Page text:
Syrian artillery, aircraft pound rebels in Aleppo

ALEPPO, Syria (Reuters) — Syrian artillery, planes and a helicopter gunship pounded rebel positions in Aleppo on Saturday, witnesses said, as President Bashar Assad’s forces tried to break through the insurgents’ front-line in Syria’s largest city.

Syrian forces clashed with rebels around Aleppo’s television and radio station, activists said, and a local rebel commander said his fighters were preparing for a “strong offensive” by government forces on the city.

In the capital Damascus, troops backed by armor stormed the last opposition bastion on Friday in a drive to crush a rebel offensive that coincided with a bombing that killed four of Assad’s senior security officials. The onslaught continued on Saturday as jets bombarded the city, a resident said.

Syrian forces battered Aleppo’s Salaheddine district, seen as a gateway for the army into the city of 2.5 million people. The fate of the district could determine the outcome of a conflict that has already claimed some 18,000 lives.

“There is one helicopter and we’re hearing two explosions every minute,” a Reuters witness said.

The civil war has intensified in the past few weeks, with fighting engulfing Damascus and Aleppo for the first time in the 17-month-old uprising against Assad family rule.

The two cities are crucial prizes for both sides in a conflict that has eluded all attempts at a diplomatic solution and risks igniting a wider conflagration.

UN member states on Friday voted overwhelmingly to condemn the Syrian government at a special session of the 193-nation General Assembly that Western diplomats said highlighted the isolation of Assad supporters Russia and China.

Western and Arab powers want Assad to step aside but Russia and China have used their Security Council vetoes to block attempts to force him out. They say outside interference is prolonging the bloodshed.

Assad’s government, allied to Iran and Lebanon’s armed Shiite Hezbollah movement, is at odds with Turkey and most of the Arab world, especially US-aligned states such as Saudi Arabia and its Sunni-ruled Gulf partners.


In Salaheddine, rebels from the Free Syrian Army hid in alleyways, dodging the Syrian army’s bullets and tank rounds that struck a building in the western district on Saturday.

Two fighter jets opened fire with cannon and smoke billowed from the district. A witness said: “We saw two fighter bombers that are each capable of carrying one bomb fly over the area of Salaheddine and then we heard two explosions.”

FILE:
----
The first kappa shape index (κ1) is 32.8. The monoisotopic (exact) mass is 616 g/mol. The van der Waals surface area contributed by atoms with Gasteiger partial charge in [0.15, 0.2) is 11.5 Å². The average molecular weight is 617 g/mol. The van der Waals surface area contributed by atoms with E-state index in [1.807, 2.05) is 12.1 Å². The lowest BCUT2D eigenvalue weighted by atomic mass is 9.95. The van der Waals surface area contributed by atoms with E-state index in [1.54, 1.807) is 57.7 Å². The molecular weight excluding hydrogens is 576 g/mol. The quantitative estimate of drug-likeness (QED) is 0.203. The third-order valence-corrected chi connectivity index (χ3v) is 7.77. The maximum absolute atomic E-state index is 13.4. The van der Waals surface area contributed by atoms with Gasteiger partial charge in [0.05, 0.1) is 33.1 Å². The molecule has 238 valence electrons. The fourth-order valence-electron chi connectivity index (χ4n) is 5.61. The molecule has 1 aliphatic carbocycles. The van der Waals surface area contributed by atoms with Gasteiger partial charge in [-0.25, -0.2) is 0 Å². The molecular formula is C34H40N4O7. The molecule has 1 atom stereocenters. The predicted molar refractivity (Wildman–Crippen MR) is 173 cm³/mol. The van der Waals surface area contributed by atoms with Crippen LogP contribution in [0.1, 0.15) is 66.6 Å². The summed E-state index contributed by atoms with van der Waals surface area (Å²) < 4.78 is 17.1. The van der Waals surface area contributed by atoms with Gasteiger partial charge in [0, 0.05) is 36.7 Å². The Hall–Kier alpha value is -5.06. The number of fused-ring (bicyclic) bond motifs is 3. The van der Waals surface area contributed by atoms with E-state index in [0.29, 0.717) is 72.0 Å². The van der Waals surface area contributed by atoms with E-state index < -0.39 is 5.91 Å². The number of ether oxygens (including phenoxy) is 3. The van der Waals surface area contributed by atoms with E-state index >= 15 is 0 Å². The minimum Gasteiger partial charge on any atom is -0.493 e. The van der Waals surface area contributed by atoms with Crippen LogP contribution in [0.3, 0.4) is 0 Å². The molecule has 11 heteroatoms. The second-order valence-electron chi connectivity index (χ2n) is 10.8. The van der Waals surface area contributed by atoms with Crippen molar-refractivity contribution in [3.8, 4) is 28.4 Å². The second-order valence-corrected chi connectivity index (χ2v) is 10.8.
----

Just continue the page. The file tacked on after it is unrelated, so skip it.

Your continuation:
Bullets zipped past residential buildings, as rebels took cover behind concrete blocks and makeshift sandbags and fired in the direction of Assad’s forces.

One fighter fell to the ground after a bullet hit his chest. Fellow rebels dragged him into a car, leaving a trail of blood on the ground, to take him to the field hospital.

Explosions shook the shutters of abandoned shops and brought down a rain of concrete from buildings in Salaheddine.

A Syrian activist told Reuters the rebels had earlier sought to extend their area of control from the Salaheddine district, where the most intense fighting has been focused, northwards to the area around the television and radio station.

“The Free Syrian Army pushed from Salaheddine to al-Adhamiya where they clashed this morning with Syrian troops. But they had to retreat,” the activist who identified himself as Barraa al-Halabi told Reuters.

A 19-year-old fighter called Mu’awiya al-Halabi, who was at the scene, said rebels entered the station but were driven out.

“The Syrian army sent snipers and surrounded the TV station and as soon as morning came, the army started shooting. One of our fighters was martyred and four were wounded,” he said.

The Syrian Observatory for Human Rights, which said 110 people had been killed on Friday, including 88 civilians, also confirmed the clash near the station.

Superior firepower

Syrian television said a large number of terrorists, the term it uses for the rebels, were killed and wounded after they tried to storm the television and radio station. It said the army had killed dozens of fighters in Hamadaniyeh, Sukkari and Salaheddine districts and that others had surrendered.

Earlier in the day, a local rebel commander in Aleppo said he expected a Syrian army attack on rebels “within days”, echoing the head of the UN peacekeeping department, who said there had been a “considerable build-up of military means”.

“We know they are planning to attack the city using tanks and aircraft, shooting at us for three to four days and they plan to take the city,” Colonel Abdel-Jabbar al-Oqaidi said.

Faced with the Syrian army’s superior firepower, Oqaidi said the rebels were counting on mass defections by government soldiers once the offensive started.

“At the moment the soldiers cannot leave their bases and they are too afraid to defect. Once they are inside our city they will take off their uniforms and join us,” he said.

In Damascus, a resident in the Adawi neighborhood just north of the central Old City district, reported that jets had pounded an area of the capital on Saturday. “The bombardment has been continuous since 7 am in Tadamun district. It hasn’t stopped for a moment,” said the resident.

On Friday Syrian forces stormed Tadamun, the rebels’ last stronghold in the city.

Syrian television said on Saturday an armed terrorist group had committed a massacre in the Damascus suburb of Yalda, near Tadamun .

The television station said 20 people had been killed. It was not immediately possible to verify the incident as Syria bars many foreign media from reporting inside the country.

Former UN Secretary General Kofi Annan, who is quitting as international peace envoy for Syria, said on Thursday that Assad should step down. He urged Syria allies Russia, China and Iran to persuade him to embrace political transition.

A bus-load of 48 Iranian pilgrims were abducted by gunmen in Syria on Saturday, Iranian media reported, the latest in a string of kidnappings of visitors from the Islamic Republic.

( / 04.08.2012)

Israeli troops wound man near Syrian Golan fence

In May last year, Israeli troops opened fire on protesters from Syria, among them Palestinian refugees, who surged across the border fence.

JERUSALEM (Reuters) — Israeli troops shot across the ceasefire line with Syria on the occupied Golan Heights to wound a man suspected of planning to tamper with the boundary fence on Saturday, the military said.